Abd. 1955  W. P. Milne Eppie Elrick xxvii.:
It [hair]'s a' sklaikit ower wi grey an' marlt wi' fite like a spurgie.
ne.Sc. 1967  Scotland's Mag. (March) 25:
Sklacking sowens, i.e. sowens that were used like whitewash. This was a Hogmanay ploy.

(2) To smear on, apply thickly. Per. 1970  :
Slaik on mair paint. He believes in slaikin on the hair-oil.

3. With out, up: to spit (phlegm), to hawk noisily (Bnff. 1866 Gregor D. Bnff. 166–7, slaich, sllauch).

II. n. 1. (1) A lick with the tongue, a slobbering lick or kiss (n.Sc. 1825 Jam.; em.Sc., Lnk., Kcb., s.Sc. 1970); transf. a light touch, a stroking, tap, pat, knock, a gentle blow (Rnf., Ayr. 1825 Jam.). A gob slake, a smack on the jaw. See Gob. Sc. 1721  J. Kelly Proverbs 396:
I'll give you a gob slake.
Abd. 1768  A. Ross Helenore (S.T.S.) 37:
Frae my father monie a slaik she gat.
Ayr. 1822  Galt Sir A. Wylie v.:
He gied you but a gentle slaik wi's paw.
Ayr. 1822  Galt Entail xxvi.:
What were ye the waur o' a bit slaik o' a kiss?

†(2) A dirty slobbering way of eating (Bnff. 1866 Gregor D. Bnff. 166–7).

†(3) A spit, expectoration, splutter of phlegm (Gregor).

2. The act of daubing or smearing; anything soft, wet or messy which has been smeared or daubed on, a streak, “lick” (Sc. 1825 Jam.; Per. 1948, slaicher; Ags., Per., wm.Sc. 1970); slime (Bnff. 1866 Gregor D. Bnff. 166). Hence fig. a small quantity, a dab, pinch, modicum. Adj. slaichie, slauchie, slyaachie, slaky, slimy (Gregor), slobbery, also fig. slanderous, of the tongue. Rxb. 1805  A. Scott Poems 145:
Soupling slakes of oil.
Sc. 1818  Scott H. Midlothian xvii.:
Maybe a touch o' a blackit cork, or a slake o' paint.
Ayr. 1833  Galt Stories of Study II. 168:
He had a slake of the Tory about him.
Ayr. 1836  Galt in Tait's Mag. (June) 389:
To get a slaik of college lair.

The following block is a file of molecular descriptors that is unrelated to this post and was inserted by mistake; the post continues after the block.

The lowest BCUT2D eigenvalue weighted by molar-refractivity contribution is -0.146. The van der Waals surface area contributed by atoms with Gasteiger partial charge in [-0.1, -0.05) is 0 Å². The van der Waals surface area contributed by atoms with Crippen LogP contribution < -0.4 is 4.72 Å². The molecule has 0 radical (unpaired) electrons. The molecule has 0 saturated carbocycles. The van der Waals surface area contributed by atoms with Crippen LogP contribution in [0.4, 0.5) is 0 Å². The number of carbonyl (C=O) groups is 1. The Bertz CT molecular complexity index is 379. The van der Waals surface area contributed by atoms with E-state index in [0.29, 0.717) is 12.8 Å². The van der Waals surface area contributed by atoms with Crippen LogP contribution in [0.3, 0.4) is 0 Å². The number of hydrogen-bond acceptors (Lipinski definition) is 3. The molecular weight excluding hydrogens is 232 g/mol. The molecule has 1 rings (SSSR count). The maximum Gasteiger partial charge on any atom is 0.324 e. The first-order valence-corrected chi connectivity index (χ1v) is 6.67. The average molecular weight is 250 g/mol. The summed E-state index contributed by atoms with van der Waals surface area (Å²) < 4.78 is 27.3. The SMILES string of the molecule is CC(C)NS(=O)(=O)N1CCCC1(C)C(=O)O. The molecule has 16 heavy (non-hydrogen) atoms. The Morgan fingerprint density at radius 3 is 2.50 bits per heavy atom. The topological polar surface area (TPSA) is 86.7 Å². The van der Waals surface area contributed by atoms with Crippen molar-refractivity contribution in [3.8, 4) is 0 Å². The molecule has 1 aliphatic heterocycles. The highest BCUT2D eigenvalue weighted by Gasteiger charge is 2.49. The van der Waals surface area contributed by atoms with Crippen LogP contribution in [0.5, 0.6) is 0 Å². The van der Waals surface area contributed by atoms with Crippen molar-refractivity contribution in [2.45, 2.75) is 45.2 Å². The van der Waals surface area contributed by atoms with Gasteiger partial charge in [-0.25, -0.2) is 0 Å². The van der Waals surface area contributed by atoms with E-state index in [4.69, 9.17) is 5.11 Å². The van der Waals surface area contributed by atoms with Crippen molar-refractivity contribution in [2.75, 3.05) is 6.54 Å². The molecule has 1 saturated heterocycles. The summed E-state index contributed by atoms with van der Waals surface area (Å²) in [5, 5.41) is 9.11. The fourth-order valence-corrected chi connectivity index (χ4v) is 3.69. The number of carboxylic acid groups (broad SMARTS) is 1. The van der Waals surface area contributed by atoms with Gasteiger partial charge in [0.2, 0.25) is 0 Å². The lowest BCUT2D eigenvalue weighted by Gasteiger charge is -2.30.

Fif. 1864  W. D. Latto T. Bodkin xxxiv.:
I redd my hair, an' gave it a slake o' ulzie.
Kcd. 1869  Stonehaven Jnl. (30 Sept.) 3:
Deil speed them wi' their slauchy tongues.
ne.Sc. 1874  D. Macgregor The Scald 20:
A' the maist loathsome an' slaky things.
Ags. 1894  J. B. Salmond My Man Sandy (1899) 58:
“So it is,” says Sandy, takin' a slaik o't [tar] aff wi his fingers.
Kcb. 1897  T. Murray Poems 19:
A slake o' treacle or o' syrup.
Sc. 1924  Sc. Recitations (Harley) 126:
She wi' a teaspoon took a slaik o't.
Abd. 1928 14 :
Bere meal pottage is some slyaachie.

3. A careless or slatternly wash, a hasty clean or wipe; a dirty, messy way of working (Bnff. 1866 Gregor D. Bnff. 166–7; Ags., Per., w. and sm.Sc. 1970). Cld. 1880  Jam.:
She jist gied the floor a slaik. Oh! She's deed lazy!
Ayr. 1901  G. Douglas Green Shutters xii.:
As if he got a bit idle slaik now and than, and never a good rub.

4. transf.: (1) A person who eats or drinks excessively, a glutton, drunkard, “soak” (Rxb. 1923 Watson W.-B.; Per., Slg., Lnk., Rxb. 1970); (2) “a low mean sneaking fellow” (Rxb. 1825 Jam.).

[O.Sc. slaik, to beslobber by kissing, 1535, O.N. sleikja, to lick. In some of the meanings of the n., phs. confused with Slake.]

You may wish to vary the format shown below depending on the citation style used.

"Slaik v., n.". Dictionary of the Scots Language. 2004. Scottish Language Dictionaries Ltd. Accessed 22 Sep 2017 <http://www.dsl.ac.uk/entry/snd/slaik>

21699

snd

Try an Advanced Search

Browse SND:

Browse Up
    Loading...
Browse Down

Share: